“Attention Deficit Disorder and Ritalin have become almost synonymous. Up to 90% of children who are first diagnosed with ADD receive a prescription for Ritalin. At least a dozen other drugs are prescribed for these symptoms as well. There has been a 500% increase in the use of Ritalin alone since 1991.”


“The adverse reactions (side effects) for Ritalin include nervousness, insomnia, joint pains, fever, anorexia, nausea, dizziness, palpitations, headache, dyskinesia, drowsiness, increased blood pressure and pulse, rapid heart rate, angina, cardiac arrhythmias, abdominal pain, actual psychosis. And there is a major warning in the Physician’s Desk Reference regarding drug dependency.”


“The Physicians’ Desk Reference of Drug Side Effects notes that, regarding the pharmacology of Ritalin: “The mode of action in man is not completely understood.” And this is what you’re giving your child! The pharmaceutical manufacturers admit that they don’t even know how it works. They’re just experimenting — on your child!”


“Does the public school system have the right to force parents to accept the drugging of their child? They do in America. But the drug’s side effects, according to vocal opponents of Ritalin, include: zombie-like behavior, growth suppression, behavior or thought disorders (exactly what it is supposed to treat) seizures; headaches, blurred vision, scalp hair loss, barking like a dog and babbling profanities. It can also result in mood swings, depression, drug dependence and inclination for criminal activity.”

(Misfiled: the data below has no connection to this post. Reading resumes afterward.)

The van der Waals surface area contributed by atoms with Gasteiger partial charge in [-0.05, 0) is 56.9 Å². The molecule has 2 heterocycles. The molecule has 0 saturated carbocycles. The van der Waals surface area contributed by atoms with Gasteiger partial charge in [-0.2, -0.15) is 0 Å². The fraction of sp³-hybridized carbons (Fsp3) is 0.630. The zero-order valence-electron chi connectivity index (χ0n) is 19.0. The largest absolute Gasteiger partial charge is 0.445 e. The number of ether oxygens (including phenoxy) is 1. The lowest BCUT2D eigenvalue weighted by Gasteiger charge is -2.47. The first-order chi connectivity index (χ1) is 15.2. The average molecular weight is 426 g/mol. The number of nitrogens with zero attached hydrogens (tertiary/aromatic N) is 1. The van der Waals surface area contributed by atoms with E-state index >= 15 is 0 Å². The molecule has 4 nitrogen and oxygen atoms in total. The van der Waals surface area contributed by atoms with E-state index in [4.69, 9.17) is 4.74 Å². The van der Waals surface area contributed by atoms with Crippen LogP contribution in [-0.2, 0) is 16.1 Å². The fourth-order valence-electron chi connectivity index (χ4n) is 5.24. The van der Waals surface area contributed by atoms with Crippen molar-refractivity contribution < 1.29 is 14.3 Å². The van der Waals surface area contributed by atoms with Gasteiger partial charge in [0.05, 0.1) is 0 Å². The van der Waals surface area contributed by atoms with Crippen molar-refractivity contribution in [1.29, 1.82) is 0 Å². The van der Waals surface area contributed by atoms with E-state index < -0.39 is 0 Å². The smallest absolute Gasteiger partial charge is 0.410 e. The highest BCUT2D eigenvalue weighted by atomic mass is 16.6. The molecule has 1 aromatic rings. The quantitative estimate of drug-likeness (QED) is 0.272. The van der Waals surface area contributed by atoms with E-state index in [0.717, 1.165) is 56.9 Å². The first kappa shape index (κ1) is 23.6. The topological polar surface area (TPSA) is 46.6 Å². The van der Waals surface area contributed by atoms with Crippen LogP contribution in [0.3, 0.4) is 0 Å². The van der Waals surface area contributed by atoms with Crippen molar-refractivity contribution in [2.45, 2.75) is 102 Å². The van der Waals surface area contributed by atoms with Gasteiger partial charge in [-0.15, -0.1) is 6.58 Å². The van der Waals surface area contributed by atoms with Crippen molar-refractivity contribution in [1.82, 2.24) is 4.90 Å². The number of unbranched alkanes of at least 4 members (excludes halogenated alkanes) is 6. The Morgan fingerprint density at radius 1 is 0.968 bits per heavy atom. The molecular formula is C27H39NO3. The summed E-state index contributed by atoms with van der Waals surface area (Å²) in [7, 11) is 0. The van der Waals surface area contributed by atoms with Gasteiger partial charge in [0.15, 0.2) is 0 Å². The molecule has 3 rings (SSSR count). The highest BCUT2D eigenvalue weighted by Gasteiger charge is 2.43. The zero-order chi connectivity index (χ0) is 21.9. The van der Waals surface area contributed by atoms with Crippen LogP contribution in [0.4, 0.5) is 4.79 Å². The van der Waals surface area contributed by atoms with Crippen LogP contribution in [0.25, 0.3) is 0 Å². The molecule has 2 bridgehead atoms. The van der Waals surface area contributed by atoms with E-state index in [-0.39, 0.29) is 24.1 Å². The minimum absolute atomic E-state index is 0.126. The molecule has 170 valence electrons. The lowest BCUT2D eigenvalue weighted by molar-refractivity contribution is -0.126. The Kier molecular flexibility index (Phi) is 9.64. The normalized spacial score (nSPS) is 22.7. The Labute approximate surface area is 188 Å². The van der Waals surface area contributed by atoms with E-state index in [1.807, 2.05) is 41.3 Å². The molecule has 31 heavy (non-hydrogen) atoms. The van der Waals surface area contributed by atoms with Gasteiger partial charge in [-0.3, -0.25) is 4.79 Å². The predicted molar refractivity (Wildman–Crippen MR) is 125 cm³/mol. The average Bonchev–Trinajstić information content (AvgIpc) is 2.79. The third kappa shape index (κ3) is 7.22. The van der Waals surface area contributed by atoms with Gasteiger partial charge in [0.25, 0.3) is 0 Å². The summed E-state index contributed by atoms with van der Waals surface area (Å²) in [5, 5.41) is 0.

“Ritalin has effects similar to other stimulants including amphetamine, methamphetamine and cocaine. There are 6 million prescriptions for Ritalin filled annually. The U.S. pharmacists distribute five times more Ritalin than the rest of the world combined. No other nation prescribes stimulants for its children in such volume. In fact, the United Nations International Narcotics Control Board has on two recent occasions written to U.S. officials expressing concern about the sixfold increase in Ritalin usage since 1990.”


“The American Psychiatric Association describes a hyperactive child – the target child for this drug–as follows: